wound. h is not one shot. as dr. kibilinsky has been so articulate in describing the horrendous wounds in this case. the verdict is not a surprise. the evidence was good. and really ultimately now what these jurors are coming to is the truly hard decision in their lives. if you notice, the verdict was split in terms of how -- >> premeditated and felony murder. >> right. i was actually very surprised that not all of them came to premeditated. so that may have some room for the defense when they bring in what they call their mitigation specialist. that is another lawyer who will do the penalty phase of the case. >> and that will be tomorrow? >> well, they start with aggravation first. so it's really a three-part trial in arizona. so the next phase is aggravation. and the government can prove that in about a minute and a half. i mean, this is a crime that was extremely cruel. so once the aggravation phase is
done, they have to take a vote on that. then they go to the mitigation phase. and i would imagine that the defense will, as they say, put on a full court press. karen, what do you think? do you think this verdict are going to -- sorry. this judge is going to uphold the potential for a death penalty in this case? >> well, martin, we know that death penalties against females are very, very rare. most people do not like to kill other people no matter what the circumstances. and depending on what the religious convictions are, obviously people don't like to, you know, murder isn't right or death is not right any way you slice it. so that's a very, very difficult question. obviously the circumstances surrounding it were extremely horrific. but most people do not like the death penalty. they don't like it. most enlightened societies do not have it. as horrific as some things may seem, people shy away from that and they don't like to do it. then there's other people who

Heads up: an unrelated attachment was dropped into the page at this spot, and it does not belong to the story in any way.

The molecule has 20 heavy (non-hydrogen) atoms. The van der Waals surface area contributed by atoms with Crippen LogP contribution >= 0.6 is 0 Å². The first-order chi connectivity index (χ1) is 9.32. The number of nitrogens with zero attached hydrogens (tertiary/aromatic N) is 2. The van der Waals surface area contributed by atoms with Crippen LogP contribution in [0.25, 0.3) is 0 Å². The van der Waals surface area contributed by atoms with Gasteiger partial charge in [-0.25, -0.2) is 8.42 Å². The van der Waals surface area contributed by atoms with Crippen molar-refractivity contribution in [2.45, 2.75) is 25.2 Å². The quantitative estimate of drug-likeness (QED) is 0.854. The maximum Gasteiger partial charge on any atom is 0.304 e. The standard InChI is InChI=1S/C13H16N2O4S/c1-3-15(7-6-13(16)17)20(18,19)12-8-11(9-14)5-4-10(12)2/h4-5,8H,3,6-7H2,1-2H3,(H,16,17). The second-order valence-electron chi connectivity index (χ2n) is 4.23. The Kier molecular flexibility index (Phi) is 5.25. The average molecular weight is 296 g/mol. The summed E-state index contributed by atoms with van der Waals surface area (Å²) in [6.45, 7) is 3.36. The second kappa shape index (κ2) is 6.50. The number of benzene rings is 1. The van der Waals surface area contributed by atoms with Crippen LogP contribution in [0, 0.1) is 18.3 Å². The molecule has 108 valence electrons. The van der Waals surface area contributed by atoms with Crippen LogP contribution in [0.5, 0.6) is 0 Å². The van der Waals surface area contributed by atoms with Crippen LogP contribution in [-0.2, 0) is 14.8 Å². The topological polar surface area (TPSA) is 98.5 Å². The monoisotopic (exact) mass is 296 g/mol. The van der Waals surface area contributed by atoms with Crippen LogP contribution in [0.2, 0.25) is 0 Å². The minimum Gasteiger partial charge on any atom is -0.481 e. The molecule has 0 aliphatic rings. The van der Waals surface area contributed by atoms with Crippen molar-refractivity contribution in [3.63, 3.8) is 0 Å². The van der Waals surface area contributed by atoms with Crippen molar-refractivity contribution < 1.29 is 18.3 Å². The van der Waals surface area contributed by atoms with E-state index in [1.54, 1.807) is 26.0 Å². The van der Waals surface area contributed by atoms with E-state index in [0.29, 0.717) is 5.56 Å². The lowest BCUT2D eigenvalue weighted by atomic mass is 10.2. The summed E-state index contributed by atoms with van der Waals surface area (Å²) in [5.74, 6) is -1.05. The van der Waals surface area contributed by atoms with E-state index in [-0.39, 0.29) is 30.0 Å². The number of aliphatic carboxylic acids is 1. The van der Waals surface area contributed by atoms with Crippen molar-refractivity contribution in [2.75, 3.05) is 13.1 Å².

think that if you take a life, then you should give your life. >> diana, you've been at the courtroom. you've been outside. you said earlier that when the verdict was reached, there were shouts of celebration. is the crowd now thinning out? are people leaving, feeling that perhaps they've got justice in this case? >> reporter: absolutely. many of them are leaving right now, streaming out of that courthouse off the courthouse steps. many of those people i was speaking to earlier today. they were telling me that they were here to see that the jury did it right. to get justice for travis alexander. many of them feel now justice has been done. it's a far cry from the scene i witnessed when i was covering casey anthony. all of those persons were very disappointed when the jury did not go the way they thought they would in casey anthony's case. but in this one, it looks like everybody's pretty satisfied. i've been told from inside the courthouse that jodi arias family was crying. the mother in particular. that travis alexander's sisters were crying and hugging one another and hugging one of